For many years, Edgar Rodas Sr. provided care to those in remote villages by either walking or riding a donkey to get to his destination. However, one particular incident in which a friend’s pregnant daughter died of a perforated appendix in a remote village without access to healthcare resulted in Rodas Sr. fighting for change. Rodas Sr. was extremely upset by the outcome of this event because appendicitis is easily treated. If this woman had access to surgical care, she would have survived.
Inspiration from “MASH”
Following this traumatic event, Rodas Sr. became inspired by his favorite television show, “MASH.” He built an operating room in the back of a truck. Rodas already had a system in place for minor medical procedures. With the addition of a truck in 1994, he and his team could provide more complex surgical procedures. The Mobile Surgery program allowed the Foundation to provide an average of 350 free surgeries per year. It completed more than 9,000 surgeries for those living in 20 of the 24 provinces in Ecuador. The Foundation also implemented other health programs that focus on vaccination, nutrition and child care.
Providing Access to Surgical Care
While speaking with The Borgen Project, Dr. Rodas mentioned other programs that provide services similar to those at the Cinterandes Foundation. He also mentioned the benefits of these mobile health care units. According to Dr. Rodas, these programs “benefit a lot of people that normally wouldn’t have access. Additionally, you serve a greater population when compared to a fixed operating room. The cost of a fixed operating room is pretty high. So the mobile units cost us probably a 10th of that. And you serve not only one location, but you can move it to different places.”
Two Programs That Make A Difference
- The Train of Hope: Since 1994, the Phelophepa I, or “Train of Hope,” has traveled across South Africa, providing medical care and educational opportunities for those living in remote and rural areas. In a country where the ratio of patients to doctors is 5,000 to 1, the train’s work is vital. That is why, in 2012, the Phelophepa II launched, and a third edition is on the way. Since its first trip, the “Train of Hope” has helped an astounding 23.5 million people.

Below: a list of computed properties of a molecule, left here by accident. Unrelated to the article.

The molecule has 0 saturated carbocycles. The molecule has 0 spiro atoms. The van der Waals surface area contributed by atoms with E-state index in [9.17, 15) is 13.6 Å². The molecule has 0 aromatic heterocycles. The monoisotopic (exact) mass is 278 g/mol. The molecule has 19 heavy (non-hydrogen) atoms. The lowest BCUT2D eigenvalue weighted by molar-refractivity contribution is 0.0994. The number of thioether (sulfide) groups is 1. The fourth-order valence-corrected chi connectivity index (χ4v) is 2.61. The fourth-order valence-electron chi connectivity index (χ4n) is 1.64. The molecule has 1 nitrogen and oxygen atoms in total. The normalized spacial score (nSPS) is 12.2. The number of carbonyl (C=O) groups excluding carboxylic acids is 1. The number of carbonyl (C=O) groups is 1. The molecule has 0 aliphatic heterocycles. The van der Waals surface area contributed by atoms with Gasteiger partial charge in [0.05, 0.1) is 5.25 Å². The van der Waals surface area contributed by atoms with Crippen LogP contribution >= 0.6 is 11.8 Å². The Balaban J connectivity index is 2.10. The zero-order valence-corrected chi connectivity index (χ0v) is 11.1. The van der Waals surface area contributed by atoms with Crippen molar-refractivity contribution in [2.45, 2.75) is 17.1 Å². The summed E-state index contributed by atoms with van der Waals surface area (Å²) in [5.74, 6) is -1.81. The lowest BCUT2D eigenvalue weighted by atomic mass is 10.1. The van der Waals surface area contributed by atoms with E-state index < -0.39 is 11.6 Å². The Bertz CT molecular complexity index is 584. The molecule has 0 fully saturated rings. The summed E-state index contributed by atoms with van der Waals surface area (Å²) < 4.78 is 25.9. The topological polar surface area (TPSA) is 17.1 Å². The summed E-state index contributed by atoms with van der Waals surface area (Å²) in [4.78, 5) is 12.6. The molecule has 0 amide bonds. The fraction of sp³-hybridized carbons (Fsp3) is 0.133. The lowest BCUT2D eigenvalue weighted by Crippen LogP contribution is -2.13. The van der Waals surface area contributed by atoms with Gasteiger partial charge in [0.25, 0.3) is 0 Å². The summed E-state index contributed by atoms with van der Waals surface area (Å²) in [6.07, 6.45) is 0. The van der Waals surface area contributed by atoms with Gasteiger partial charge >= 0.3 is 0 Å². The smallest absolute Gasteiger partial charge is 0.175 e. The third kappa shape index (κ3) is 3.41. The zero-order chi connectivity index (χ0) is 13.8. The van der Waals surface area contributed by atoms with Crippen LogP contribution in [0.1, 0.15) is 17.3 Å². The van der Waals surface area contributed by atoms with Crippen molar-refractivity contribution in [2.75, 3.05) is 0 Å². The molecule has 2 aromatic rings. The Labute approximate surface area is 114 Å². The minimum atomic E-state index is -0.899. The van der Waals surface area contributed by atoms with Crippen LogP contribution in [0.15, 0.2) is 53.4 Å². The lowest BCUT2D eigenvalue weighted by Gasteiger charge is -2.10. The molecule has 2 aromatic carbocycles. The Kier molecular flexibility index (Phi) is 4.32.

Flying Eye Hospital: The Orbis Flying Eye Hospital has been providing countries worldwide with access to eye care and education on eye care in its fight to end avoidable blindness since 1982. With this plane, Orbis has reached doctors in need of training. In addition, it managed to help those that otherwise do not have access to health care. It utilized state-of-the-art training facilities to help eye care teams learn new skills and gain confidence.
Overall, the lack of access to surgical care in developing nations is astounding. These are just a few examples of the people and programs fighting to make a difference. “If the global health community wishes to address ongoing inequities and the growing burden of disease, improving access to surgical care cannot be ignored.”
– Trystin Baker